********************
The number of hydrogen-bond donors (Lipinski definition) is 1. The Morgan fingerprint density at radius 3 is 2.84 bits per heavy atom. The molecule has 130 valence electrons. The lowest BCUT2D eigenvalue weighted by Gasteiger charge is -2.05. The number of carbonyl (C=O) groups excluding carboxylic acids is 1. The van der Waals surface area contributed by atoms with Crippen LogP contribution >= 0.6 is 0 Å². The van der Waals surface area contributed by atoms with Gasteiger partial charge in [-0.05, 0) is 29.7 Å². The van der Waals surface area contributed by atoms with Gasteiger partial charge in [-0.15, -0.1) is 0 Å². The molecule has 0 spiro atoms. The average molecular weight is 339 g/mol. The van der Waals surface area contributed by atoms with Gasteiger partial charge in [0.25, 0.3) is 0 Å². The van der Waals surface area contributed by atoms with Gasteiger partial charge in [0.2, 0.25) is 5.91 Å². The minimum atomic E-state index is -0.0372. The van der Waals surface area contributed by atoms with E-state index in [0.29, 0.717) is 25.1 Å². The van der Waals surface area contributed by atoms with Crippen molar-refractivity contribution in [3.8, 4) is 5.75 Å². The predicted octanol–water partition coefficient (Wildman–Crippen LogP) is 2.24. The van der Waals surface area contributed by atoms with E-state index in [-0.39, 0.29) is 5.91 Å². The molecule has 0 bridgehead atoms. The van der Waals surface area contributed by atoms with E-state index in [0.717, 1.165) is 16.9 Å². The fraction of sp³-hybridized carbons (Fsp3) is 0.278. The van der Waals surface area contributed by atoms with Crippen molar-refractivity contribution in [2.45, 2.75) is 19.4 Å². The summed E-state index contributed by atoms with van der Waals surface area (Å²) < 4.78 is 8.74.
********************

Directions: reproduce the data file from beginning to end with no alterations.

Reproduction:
The number of hydrogen-bond donors (Lipinski definition) is 1. The Morgan fingerprint density at radius 3 is 2.84 bits per heavy atom. The molecule has 130 valence electrons. The lowest BCUT2D eigenvalue weighted by Gasteiger charge is -2.05. The number of carbonyl (C=O) groups excluding carboxylic acids is 1. The van der Waals surface area contributed by atoms with Crippen LogP contribution >= 0.6 is 0 Å². The van der Waals surface area contributed by atoms with Gasteiger partial charge in [-0.05, 0) is 29.7 Å². The van der Waals surface area contributed by atoms with Gasteiger partial charge in [-0.15, -0.1) is 0 Å². The molecule has 0 spiro atoms. The average molecular weight is 339 g/mol. The van der Waals surface area contributed by atoms with Gasteiger partial charge in [0.25, 0.3) is 0 Å². The van der Waals surface area contributed by atoms with Gasteiger partial charge in [0.2, 0.25) is 5.91 Å². The minimum atomic E-state index is -0.0372. The van der Waals surface area contributed by atoms with E-state index in [0.29, 0.717) is 25.1 Å². The van der Waals surface area contributed by atoms with Crippen molar-refractivity contribution in [3.8, 4) is 5.75 Å². The predicted octanol–water partition coefficient (Wildman–Crippen LogP) is 2.24. The van der Waals surface area contributed by atoms with E-state index in [-0.39, 0.29) is 5.91 Å². The molecule has 0 bridgehead atoms. The van der Waals surface area contributed by atoms with E-state index in [0.717, 1.165) is 16.9 Å². The fraction of sp³-hybridized carbons (Fsp3) is 0.278. The van der Waals surface area contributed by atoms with Crippen molar-refractivity contribution in [2.45, 2.75) is 19.4 Å². The summed E-state index contributed by atoms with van der Waals surface area (Å²) < 4.78 is 8.74.